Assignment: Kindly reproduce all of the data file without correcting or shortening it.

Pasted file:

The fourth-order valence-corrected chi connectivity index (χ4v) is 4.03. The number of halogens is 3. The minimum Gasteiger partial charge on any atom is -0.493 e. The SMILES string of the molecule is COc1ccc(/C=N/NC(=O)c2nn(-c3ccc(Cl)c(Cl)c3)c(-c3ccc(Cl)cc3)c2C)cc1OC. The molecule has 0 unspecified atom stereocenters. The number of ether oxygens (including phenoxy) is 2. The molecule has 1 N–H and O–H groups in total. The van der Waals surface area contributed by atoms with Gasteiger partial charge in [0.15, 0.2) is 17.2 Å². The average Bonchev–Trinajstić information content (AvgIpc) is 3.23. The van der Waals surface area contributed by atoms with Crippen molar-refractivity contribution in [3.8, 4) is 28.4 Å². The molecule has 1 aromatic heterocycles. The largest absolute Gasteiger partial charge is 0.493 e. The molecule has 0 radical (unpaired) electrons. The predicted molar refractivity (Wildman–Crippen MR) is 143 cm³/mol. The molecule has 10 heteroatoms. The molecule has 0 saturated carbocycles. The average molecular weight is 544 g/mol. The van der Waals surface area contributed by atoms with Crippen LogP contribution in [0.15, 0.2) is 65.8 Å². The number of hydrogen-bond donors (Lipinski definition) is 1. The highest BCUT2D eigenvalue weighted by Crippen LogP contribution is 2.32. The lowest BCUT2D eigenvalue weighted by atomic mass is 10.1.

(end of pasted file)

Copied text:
The fourth-order valence-corrected chi connectivity index (χ4v) is 4.03. The number of halogens is 3. The minimum Gasteiger partial charge on any atom is -0.493 e. The SMILES string of the molecule is COc1ccc(/C=N/NC(=O)c2nn(-c3ccc(Cl)c(Cl)c3)c(-c3ccc(Cl)cc3)c2C)cc1OC. The molecule has 0 unspecified atom stereocenters. The number of ether oxygens (including phenoxy) is 2. The molecule has 1 N–H and O–H groups in total. The van der Waals surface area contributed by atoms with Gasteiger partial charge in [0.15, 0.2) is 17.2 Å². The average Bonchev–Trinajstić information content (AvgIpc) is 3.23. The van der Waals surface area contributed by atoms with Crippen molar-refractivity contribution in [3.8, 4) is 28.4 Å². The molecule has 1 aromatic heterocycles. The largest absolute Gasteiger partial charge is 0.493 e. The molecule has 0 radical (unpaired) electrons. The predicted molar refractivity (Wildman–Crippen MR) is 143 cm³/mol. The molecule has 10 heteroatoms. The molecule has 0 saturated carbocycles. The average molecular weight is 544 g/mol. The van der Waals surface area contributed by atoms with Crippen LogP contribution in [0.15, 0.2) is 65.8 Å². The number of hydrogen-bond donors (Lipinski definition) is 1. The highest BCUT2D eigenvalue weighted by Crippen LogP contribution is 2.32. The lowest BCUT2D eigenvalue weighted by atomic mass is 10.1.